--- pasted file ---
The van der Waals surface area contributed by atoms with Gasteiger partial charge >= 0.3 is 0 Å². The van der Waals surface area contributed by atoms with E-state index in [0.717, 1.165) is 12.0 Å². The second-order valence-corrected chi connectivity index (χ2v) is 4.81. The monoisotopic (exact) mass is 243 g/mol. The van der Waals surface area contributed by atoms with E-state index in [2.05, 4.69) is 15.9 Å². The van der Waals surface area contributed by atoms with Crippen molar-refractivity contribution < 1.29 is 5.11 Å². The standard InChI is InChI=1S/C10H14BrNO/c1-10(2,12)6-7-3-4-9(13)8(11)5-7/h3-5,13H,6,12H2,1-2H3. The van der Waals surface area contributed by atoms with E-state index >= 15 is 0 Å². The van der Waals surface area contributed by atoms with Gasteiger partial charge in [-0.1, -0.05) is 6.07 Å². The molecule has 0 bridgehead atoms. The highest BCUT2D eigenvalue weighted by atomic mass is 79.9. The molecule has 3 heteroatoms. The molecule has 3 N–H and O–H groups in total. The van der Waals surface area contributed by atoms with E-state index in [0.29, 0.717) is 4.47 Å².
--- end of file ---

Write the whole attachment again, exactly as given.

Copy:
The van der Waals surface area contributed by atoms with Gasteiger partial charge >= 0.3 is 0 Å². The van der Waals surface area contributed by atoms with E-state index in [0.717, 1.165) is 12.0 Å². The second-order valence-corrected chi connectivity index (χ2v) is 4.81. The monoisotopic (exact) mass is 243 g/mol. The van der Waals surface area contributed by atoms with E-state index in [2.05, 4.69) is 15.9 Å². The van der Waals surface area contributed by atoms with Crippen molar-refractivity contribution < 1.29 is 5.11 Å². The standard InChI is InChI=1S/C10H14BrNO/c1-10(2,12)6-7-3-4-9(13)8(11)5-7/h3-5,13H,6,12H2,1-2H3. The van der Waals surface area contributed by atoms with E-state index >= 15 is 0 Å². The van der Waals surface area contributed by atoms with Gasteiger partial charge in [-0.1, -0.05) is 6.07 Å². The molecule has 0 bridgehead atoms. The highest BCUT2D eigenvalue weighted by atomic mass is 79.9. The molecule has 3 heteroatoms. The molecule has 3 N–H and O–H groups in total. The van der Waals surface area contributed by atoms with E-state index in [0.29, 0.717) is 4.47 Å².